HHS Plans to Collect LGBT Health Data
In an effort to reduce health disparities faced by minority communities, the U.S. Department of Health and Human Services has announced new draft standards to assess how to more effectively collect and report data specific to classifications like race, sex or disability status, and that, under the Affordable Care Act, the department will now also collect LGBT community data.
HHS Secretary Kathleen Sebelius today announced new draft standards for collecting and reporting data on race, ethnicity, sex, primary language and disability status, and announced the administrationís plans to begin collecting health data on lesbian, gay, bisexual and transgender (LGBT) populations. Both efforts aim to help researchers, policy makers, health providers and advocates to identify and address health disparities afflicting these communities.
“Health disparities have persistent and costly affects for minority communities, and the whole country,” Secretary Sebelius said. “Today we are taking critical steps toward ensuring the collection of useful national data on minority groups, including for the first time, LGBT populations. The data we will eventually collect in these efforts will serve as powerful tools and help us in our fight to end health disparities.”
Questions on sexual orientation could potentially be incorporated into the National Health Interview Survey, says the release, and the department also intends to convene research panels with national experts on the most effective way to collect gender identity-specific data.†Data collection efforts are expected to be underway by 2013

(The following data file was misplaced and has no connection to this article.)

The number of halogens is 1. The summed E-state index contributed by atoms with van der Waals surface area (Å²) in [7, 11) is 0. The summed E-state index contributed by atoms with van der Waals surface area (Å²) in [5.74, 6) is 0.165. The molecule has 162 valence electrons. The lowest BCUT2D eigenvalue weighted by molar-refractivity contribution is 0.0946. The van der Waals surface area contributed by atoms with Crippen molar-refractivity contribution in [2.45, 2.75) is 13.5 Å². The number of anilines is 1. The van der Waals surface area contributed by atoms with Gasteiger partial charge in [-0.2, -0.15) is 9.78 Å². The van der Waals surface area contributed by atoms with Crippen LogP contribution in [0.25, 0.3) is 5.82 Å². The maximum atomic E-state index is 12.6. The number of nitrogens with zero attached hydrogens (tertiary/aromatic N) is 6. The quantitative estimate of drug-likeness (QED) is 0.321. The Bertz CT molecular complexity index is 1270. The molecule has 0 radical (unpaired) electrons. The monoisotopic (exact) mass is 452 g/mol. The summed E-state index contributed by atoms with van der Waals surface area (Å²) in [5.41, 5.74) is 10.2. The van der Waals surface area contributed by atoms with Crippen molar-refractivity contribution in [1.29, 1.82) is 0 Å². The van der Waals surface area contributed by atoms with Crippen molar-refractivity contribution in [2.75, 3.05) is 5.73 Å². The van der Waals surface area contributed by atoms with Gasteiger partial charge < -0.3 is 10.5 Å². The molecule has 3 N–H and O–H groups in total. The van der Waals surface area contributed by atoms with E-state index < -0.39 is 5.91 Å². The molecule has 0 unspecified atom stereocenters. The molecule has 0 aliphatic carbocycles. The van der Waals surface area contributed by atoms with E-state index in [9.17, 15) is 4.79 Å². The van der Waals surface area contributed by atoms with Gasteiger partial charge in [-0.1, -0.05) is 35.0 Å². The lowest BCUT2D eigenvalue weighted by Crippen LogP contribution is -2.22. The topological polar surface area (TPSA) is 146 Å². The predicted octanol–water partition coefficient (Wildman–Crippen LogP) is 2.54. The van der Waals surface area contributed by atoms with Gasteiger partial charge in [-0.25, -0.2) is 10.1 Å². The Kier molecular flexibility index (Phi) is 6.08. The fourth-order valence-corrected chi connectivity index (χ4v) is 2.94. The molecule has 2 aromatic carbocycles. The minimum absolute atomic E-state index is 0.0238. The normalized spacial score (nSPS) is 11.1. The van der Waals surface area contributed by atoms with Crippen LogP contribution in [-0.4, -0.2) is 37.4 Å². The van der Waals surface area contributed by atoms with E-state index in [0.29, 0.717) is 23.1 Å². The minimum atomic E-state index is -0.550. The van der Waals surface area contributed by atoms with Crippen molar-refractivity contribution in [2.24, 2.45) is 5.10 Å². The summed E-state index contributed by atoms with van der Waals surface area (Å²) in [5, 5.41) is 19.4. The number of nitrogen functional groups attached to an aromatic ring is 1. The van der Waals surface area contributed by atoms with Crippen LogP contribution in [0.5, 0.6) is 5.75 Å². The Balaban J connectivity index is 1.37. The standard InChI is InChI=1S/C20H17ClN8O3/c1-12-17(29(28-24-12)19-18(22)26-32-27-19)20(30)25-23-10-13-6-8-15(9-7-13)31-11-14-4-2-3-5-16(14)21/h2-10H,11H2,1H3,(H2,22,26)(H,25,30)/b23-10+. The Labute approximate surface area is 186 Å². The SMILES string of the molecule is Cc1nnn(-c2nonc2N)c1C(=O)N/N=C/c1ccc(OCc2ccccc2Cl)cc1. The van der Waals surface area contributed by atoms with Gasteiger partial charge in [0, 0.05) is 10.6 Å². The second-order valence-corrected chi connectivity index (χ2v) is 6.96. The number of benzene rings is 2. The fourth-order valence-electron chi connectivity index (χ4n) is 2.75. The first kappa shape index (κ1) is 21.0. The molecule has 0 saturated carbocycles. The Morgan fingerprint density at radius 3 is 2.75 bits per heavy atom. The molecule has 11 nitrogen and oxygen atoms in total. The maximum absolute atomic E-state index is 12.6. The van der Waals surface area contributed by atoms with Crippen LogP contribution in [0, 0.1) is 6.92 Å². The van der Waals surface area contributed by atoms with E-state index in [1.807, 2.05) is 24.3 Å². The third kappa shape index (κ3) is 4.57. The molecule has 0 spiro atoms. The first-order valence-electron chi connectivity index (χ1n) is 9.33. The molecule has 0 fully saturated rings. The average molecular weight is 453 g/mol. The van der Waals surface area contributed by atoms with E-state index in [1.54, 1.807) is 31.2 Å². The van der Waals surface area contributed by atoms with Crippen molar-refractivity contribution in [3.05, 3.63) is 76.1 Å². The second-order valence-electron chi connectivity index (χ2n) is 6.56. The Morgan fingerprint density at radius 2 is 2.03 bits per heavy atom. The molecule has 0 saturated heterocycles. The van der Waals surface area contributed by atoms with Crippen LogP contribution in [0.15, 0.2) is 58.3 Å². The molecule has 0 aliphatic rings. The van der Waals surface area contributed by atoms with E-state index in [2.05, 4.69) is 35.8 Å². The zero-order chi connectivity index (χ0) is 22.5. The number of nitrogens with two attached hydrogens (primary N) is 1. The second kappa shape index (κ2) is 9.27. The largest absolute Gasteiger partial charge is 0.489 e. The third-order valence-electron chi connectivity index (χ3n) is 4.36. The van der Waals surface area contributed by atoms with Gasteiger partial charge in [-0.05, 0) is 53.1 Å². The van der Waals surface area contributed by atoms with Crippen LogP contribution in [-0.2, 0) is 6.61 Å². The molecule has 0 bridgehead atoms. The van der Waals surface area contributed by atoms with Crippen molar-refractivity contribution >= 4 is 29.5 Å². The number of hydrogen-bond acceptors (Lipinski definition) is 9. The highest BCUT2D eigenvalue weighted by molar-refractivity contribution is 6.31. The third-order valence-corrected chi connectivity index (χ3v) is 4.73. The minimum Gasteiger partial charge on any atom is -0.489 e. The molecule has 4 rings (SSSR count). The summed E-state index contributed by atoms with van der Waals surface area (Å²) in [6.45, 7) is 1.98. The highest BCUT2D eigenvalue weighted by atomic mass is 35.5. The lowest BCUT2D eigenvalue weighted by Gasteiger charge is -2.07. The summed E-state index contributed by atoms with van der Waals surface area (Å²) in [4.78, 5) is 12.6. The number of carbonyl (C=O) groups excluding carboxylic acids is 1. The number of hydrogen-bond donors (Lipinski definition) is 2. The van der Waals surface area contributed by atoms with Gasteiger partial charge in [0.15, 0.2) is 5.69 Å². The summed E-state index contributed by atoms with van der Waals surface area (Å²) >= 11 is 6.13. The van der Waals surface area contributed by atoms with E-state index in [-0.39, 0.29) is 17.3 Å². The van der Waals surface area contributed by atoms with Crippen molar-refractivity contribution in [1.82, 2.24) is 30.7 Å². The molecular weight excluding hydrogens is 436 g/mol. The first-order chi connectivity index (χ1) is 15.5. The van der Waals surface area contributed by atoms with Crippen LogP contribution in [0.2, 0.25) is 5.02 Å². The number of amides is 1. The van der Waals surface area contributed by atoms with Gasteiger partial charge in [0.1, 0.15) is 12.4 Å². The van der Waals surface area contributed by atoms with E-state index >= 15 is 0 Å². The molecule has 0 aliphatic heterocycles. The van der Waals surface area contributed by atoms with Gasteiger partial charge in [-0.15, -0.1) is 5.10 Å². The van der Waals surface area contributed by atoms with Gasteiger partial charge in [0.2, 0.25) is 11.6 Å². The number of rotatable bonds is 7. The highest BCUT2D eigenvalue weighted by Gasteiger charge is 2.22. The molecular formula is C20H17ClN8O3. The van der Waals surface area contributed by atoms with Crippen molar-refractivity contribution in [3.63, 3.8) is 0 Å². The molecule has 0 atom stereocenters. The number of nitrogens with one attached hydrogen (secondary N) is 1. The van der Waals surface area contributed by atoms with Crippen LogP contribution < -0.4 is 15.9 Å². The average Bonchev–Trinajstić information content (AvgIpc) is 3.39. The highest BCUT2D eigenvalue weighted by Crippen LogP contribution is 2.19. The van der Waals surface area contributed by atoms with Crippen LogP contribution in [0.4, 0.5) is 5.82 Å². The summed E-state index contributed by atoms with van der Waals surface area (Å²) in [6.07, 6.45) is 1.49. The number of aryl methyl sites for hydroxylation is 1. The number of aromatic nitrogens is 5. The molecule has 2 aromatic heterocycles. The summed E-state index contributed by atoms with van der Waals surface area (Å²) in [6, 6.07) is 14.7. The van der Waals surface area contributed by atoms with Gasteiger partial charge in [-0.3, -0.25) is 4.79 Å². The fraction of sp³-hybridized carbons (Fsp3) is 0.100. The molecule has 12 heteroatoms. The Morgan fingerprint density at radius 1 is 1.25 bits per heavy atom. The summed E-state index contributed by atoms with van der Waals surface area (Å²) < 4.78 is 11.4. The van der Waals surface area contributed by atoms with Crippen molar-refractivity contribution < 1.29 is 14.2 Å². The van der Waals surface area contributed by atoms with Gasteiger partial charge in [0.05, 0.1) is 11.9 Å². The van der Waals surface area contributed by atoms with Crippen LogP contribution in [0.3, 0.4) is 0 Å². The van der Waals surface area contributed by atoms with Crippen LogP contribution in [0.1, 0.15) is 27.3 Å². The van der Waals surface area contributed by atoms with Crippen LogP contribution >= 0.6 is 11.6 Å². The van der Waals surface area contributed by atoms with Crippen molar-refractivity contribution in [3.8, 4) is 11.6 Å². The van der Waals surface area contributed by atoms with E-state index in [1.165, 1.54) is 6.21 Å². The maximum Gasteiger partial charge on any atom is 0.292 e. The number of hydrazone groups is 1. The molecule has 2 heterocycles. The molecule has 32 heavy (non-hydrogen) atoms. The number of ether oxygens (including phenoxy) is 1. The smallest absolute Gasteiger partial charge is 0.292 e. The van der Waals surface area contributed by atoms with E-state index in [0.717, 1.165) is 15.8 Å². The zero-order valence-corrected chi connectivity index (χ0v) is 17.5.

Secretary Sebelius said a period of preparation is necessary so as to ensure the department is asking the right questions, adding: “Sound data collection takes careful planning to ensure that accurate and actionable data is being recorded.”
You can read more on the reasons behind the department’s interest in classification-specific data below:
The proposed standards for collection and reporting of data on race, ethnicity, sex, primary language and disability status in population health surveys are intended to help federal agencies refine their population health surveys in ways that will help researchers better understand health disparities and zero in on effective strategies for eliminating them.
The race and ethnicity standards, for example, will provide additional categories from which racial and ethnic differences in health care and outcomes can be examined in more detail, particularly among Asian, Hispanic/Latino and Pacific Islander populations. The disability standards would consist of six items that are already being used successfully in the Census Bureauís American Community Survey. It is intended to improve researchersí ability to monitor health disparities.
“These new data standards, once finalized, will help us target our research and tailor stronger solutions for underserved and minority communities,” HHS Director of the Office of Minority Health Dr. Garth Graham is quoted as saying in the release. “To fully understand and meet the needs of our communities, we must first thoroughly understand who we are serving,” he adds.
The new draft standards build on the department’s commitments under Section 4302 of the Affordable Care Act which states the Secretary must ensure all federally conducted or supported health care or public health program, activity or survey collects and reports data on race, ethnicity, sex, primary language and disability status, as well as any other†disparity-vulnerable†demographic deemed appropriate by the Secretary.
Finally, the release notes:
The public may submit comments for the draft minority data collection standards at www.regulations.gov under docket number HHS-OMH-2011-0013. Public comments will be accepted until August 1. Information is also available at www.minorityhealth.hhs.gov/section4302.
For more information on improving data collection to reduce health disparities please click here.
For more information on improving data collection within the LGBT community please click here.
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